Microsoft Depositions Open to Public
By Rajiv Chandrasekaran
A federal judge ruled yesterday that pretrial interviews in government antitrust lawsuits against Microsoft Corp. should be open to the public, including the questioning of the company's billionaire chairman and chief executive, Bill Gates.
The decision by U.S. District Judge Thomas Penfield Jackson could postpone the suits' trial, now scheduled to begin Sept. 8, because Microsoft, government lawyers and media organizations must work out the logistics of opening more than 25 interviews. Microsoft also can appeal Jackson's ruling, which would further postpone the interviews.
Jackson yesterday temporarily delayed all interviews in the case, including one of Gates that was to begin today, until all sides can agree on arrangements for public questioning.
Gates, the country's richest person, is famous for being sharp-tongued with his critics. A forum in which he will answer extended questions under oath from people who are trying to force him to change his business practices is likely to draw intense interest from the media.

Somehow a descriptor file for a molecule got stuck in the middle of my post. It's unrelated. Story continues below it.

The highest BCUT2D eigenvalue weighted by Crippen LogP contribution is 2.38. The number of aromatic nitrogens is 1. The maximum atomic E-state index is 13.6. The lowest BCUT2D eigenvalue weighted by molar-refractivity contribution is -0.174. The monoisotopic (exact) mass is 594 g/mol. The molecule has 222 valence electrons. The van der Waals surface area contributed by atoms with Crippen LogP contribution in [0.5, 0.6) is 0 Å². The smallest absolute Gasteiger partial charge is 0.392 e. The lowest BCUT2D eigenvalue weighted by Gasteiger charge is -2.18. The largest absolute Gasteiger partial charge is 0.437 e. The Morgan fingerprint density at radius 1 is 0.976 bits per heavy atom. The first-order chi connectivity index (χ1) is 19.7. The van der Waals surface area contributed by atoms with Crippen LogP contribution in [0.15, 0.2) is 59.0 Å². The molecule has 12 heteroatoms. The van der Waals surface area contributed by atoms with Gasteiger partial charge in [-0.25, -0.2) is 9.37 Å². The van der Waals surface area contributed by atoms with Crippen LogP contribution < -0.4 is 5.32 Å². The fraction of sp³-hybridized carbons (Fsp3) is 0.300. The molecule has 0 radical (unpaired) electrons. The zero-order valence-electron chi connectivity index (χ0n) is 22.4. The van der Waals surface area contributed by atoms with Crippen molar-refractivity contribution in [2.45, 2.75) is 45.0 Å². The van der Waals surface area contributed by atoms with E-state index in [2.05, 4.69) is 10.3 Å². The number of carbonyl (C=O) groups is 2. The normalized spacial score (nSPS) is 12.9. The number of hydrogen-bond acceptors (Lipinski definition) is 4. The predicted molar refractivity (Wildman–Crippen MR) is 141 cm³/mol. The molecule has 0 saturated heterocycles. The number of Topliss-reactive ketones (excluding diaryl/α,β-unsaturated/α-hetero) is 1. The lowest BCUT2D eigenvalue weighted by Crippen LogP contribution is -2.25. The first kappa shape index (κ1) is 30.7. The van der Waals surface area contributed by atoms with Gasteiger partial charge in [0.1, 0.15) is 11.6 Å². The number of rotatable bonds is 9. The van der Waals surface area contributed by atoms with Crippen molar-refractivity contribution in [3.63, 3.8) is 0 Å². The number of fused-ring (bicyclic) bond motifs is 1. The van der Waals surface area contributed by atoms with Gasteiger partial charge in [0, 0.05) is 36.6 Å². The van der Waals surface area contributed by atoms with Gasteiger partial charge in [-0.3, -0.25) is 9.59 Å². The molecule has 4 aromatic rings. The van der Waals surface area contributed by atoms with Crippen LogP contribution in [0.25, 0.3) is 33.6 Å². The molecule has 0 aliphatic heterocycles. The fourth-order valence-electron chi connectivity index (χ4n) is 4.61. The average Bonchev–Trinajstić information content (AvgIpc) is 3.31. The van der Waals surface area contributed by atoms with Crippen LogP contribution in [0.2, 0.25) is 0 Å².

Pretrial interviews, or depositions, in civil cases typically are not open to the public. But an obscure law enacted by Congress in 1913, called the Publicity in Taking of Evidence Act, requires depositions in cases brought under the Sherman Antitrust Act which the government alleges Microsoft has violated to "be open to the public as freely as are trials in open court."
Several media organizations made the request to open the depositions yesterday. Jackson acknowledged to the media groups at a hearing yesterday that he didn't think "that under the statute, there's any question that you have the right to do what you want to do."
Microsoft opposed the request, saying the law was not intended to apply to cases such as the one against Microsoft. A lawyer representing the company, John L. Warden, also said the open depositions could expose some of Microsoft's trade secrets and "bog down" trial preparations.
But a Justice Department lawyer, Mark S. Popofsky, said few of the government's questions would involve the type of trade secrets that Microsoft could expect to answer in private.
Lee Levine, a lawyer representing the New York Times Co., the Seattle Times and publishing firm Ziff-Davis Inc., said he was "delighted" by the ruling. "When Congress passed the statute, it recognized that civil antitrust actions under federal law brought by the United States are a very special category of cases where the public is the real plaintiffs, and they should be afforded broad access," Levine said.
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